Sudden weight loss in cats is often observed in cats whose parents put them on a strict diet to improve their health. While a caloric deficit is necessary to reach optimal weight, a sudden and significant decrease in food intake can cause many problems to your cat as they won’t have enough energy to keep their body functioning properly.
Nutrient deficiency can be equally (if not even more) dangerous to cats than overfeeding and will significantly impact your cat’s well-being. It causes all major functions in a feline body to fail, including:
- Growth (hair, claws, regeneration)
- Energy generation
- Maintenance of bone flexibility and sturdiness
How to help your cat feel pawsome even when on a dietary regime
Make sure your cat receives all the essential nutrients—protein, fats, vitamins, and minerals—through their food, even when on a diet. Keep the following in mind if you want your cat to lose weight in a healthy way:
- Dry food is typically richer in calories than wet food. A cup of dry food might satiate your kitty’s tummy, while the same amount of wet food will leave them hungry
- The food’s fat content is your cat’s energy source. Active cats require more energy, while less active felines will often skip a meal because they didn’t spend their energy reserves
- Cats get most of their nutrients out of quality whole meats. Amino acids are the building blocks of a cat’s body. Cats can generate some amino acids on their own, but only if they get the essential ones through animal-based protein
How to help your furry friend recover from weight loss
After a visit to the vet and getting proper treatment, your cat should feel better in no time. You can make the recovery process much easier on them, and here’s how:
How to help your cat recover from weight loss
Make your cat feel cosier
Your cat might take more frequent naps and sleep more during recovery. If your kitty allows you to, wrap them in a blanket or provide some extra pillows during nap time
Remove food your cat isn’t interested in from the bowl
Food left in the bowl for too long can spoil and cause your cat’s tummy some extra trouble. If your kitty isn’t particularly interested in a meal, don’t leave it sitting in the bowl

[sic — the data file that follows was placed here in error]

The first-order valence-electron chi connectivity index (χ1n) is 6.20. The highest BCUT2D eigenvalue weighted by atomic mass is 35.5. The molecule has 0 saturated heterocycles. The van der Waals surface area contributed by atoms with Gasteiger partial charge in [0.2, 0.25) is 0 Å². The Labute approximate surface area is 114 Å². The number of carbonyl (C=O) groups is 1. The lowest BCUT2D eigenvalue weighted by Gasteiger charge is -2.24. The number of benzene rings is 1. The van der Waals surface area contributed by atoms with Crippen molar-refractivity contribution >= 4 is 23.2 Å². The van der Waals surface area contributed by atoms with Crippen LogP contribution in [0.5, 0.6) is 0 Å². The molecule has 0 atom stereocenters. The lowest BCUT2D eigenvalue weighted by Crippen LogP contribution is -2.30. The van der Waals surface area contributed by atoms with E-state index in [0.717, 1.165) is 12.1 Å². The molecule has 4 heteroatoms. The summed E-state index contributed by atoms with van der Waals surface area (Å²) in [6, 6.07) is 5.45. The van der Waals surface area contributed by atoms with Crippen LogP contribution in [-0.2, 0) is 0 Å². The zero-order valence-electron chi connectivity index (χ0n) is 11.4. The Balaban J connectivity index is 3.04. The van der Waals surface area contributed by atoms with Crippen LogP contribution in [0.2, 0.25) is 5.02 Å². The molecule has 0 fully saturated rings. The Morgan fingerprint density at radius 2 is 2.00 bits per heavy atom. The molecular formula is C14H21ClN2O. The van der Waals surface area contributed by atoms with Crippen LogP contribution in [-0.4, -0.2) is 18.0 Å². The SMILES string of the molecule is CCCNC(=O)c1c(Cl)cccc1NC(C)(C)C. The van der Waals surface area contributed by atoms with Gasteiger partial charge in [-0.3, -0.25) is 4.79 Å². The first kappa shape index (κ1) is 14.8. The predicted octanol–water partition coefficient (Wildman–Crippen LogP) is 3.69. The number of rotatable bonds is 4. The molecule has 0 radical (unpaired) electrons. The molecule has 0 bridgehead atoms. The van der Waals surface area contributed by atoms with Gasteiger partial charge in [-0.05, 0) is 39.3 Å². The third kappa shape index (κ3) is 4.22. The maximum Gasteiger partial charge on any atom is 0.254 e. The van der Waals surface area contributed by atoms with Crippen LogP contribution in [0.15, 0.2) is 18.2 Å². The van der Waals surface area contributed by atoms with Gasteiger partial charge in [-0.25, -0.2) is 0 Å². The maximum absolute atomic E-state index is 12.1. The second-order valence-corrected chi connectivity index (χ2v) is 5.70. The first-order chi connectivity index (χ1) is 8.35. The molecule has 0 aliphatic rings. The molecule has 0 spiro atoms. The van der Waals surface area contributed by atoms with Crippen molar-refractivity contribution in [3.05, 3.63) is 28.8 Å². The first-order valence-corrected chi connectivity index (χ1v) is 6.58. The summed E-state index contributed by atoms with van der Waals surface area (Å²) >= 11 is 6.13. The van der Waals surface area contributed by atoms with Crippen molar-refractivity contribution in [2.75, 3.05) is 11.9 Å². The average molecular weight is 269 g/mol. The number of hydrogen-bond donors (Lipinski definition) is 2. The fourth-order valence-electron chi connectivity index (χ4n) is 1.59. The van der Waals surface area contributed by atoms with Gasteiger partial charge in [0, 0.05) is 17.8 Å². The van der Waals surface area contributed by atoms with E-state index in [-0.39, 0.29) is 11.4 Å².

Introduce a high-protein and high-fat diet after consulting a vet
A diet rich with essential nutrients can help your cat get back on their feet after a significant weight loss. You might have to encourage your cat to eat, though, but you can do that by warming up the meals slightly below body temperature and opting for jelly and gravy recipes—they are more pleasing to your cat’s sophisticated palate and help keep them hydrated
If you’re looking for a nutrient-rich diet that will help your cat maintain their optimal weight, try Untamed!
Helping your cats grow and stay strong and healthy—tin by tin
From kittenhood to their golden years, Untamed strives to provide cats of any age all they need to thrive. We use fresh, human-grade ingredients and steam-cook them gently to ensure all the nutrients stay in place. Our assortment features a variety of recipes that will satisfy even the fussiest eater. All Untamed formulas are made exclusively from the best:
- Chicken (whole meat as well as the liver)
Only the freshest, best-quality ingredients make it to our final cut.
Image (c) Untamed
Members of the Untamed pack report that our perfectly sized portions help their cats achieve and maintain healthy weight long-term. Other benefits include:
- More fun playtime due to cats’ higher energy levels
- Fewer hairballs to deal with thanks to a softer and healthier coat
- Less messy litter boxes thanks to vet-formulated ingredients that are easier to digest
Your feline companion deserves only the best quality food, and we can help you provide that.
Are you ready to make the switch? With all the poor quality food on the market, we would be suspicious, too. You never know until you try, though, which is why we offer a starter box to help you and your cat decide! Visit our Try Now page to get started!
Try Untamed—your cat will thank you!
Untamed delivers the experience of a home-cooked meal without the time-consuming and messy process that typically comes with it. Signing up for Untamed and getting a steady stock of your cat’s favourite meals delivered to your doorstep takes only a few moments of your time. Here's what you should do:
- Visit our Try Now page
- Tell us about your cat (how much they eat, what their food preferences are, and similar)
- Enter your email address
Check your email for a recommended plan tailored to your feline friend’s needs, and if you like what you see, sign up to get that starter box on its way to you as soon as possible! Besides taking good care of our feline friends, we also care for the planet by using only dolphin-safe ingredients and sustainable packaging.
If I fit, I sit.
Image (c) Untamed